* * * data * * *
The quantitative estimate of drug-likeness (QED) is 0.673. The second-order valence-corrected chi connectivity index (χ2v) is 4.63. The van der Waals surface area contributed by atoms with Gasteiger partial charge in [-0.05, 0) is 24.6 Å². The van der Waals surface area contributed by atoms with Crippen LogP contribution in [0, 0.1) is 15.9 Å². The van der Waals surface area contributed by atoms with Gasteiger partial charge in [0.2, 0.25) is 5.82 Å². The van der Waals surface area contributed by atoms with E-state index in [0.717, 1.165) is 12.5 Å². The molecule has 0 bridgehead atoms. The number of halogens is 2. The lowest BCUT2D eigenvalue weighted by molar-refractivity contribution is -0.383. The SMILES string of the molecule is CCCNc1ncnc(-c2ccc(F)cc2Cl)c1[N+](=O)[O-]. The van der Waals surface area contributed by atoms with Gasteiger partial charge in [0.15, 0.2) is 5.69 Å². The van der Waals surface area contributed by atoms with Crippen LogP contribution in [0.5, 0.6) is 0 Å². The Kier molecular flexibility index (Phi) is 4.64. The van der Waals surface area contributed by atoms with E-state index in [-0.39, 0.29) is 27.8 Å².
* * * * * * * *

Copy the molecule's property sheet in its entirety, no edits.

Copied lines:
The quantitative estimate of drug-likeness (QED) is 0.673. The second-order valence-corrected chi connectivity index (χ2v) is 4.63. The van der Waals surface area contributed by atoms with Gasteiger partial charge in [-0.05, 0) is 24.6 Å². The van der Waals surface area contributed by atoms with Crippen LogP contribution in [0, 0.1) is 15.9 Å². The van der Waals surface area contributed by atoms with Gasteiger partial charge in [0.2, 0.25) is 5.82 Å². The van der Waals surface area contributed by atoms with E-state index in [0.717, 1.165) is 12.5 Å². The molecule has 0 bridgehead atoms. The number of halogens is 2. The lowest BCUT2D eigenvalue weighted by molar-refractivity contribution is -0.383. The SMILES string of the molecule is CCCNc1ncnc(-c2ccc(F)cc2Cl)c1[N+](=O)[O-]. The van der Waals surface area contributed by atoms with Gasteiger partial charge in [0.15, 0.2) is 5.69 Å². The van der Waals surface area contributed by atoms with Crippen LogP contribution in [0.5, 0.6) is 0 Å². The Kier molecular flexibility index (Phi) is 4.64. The van der Waals surface area contributed by atoms with E-state index in [-0.39, 0.29) is 27.8 Å².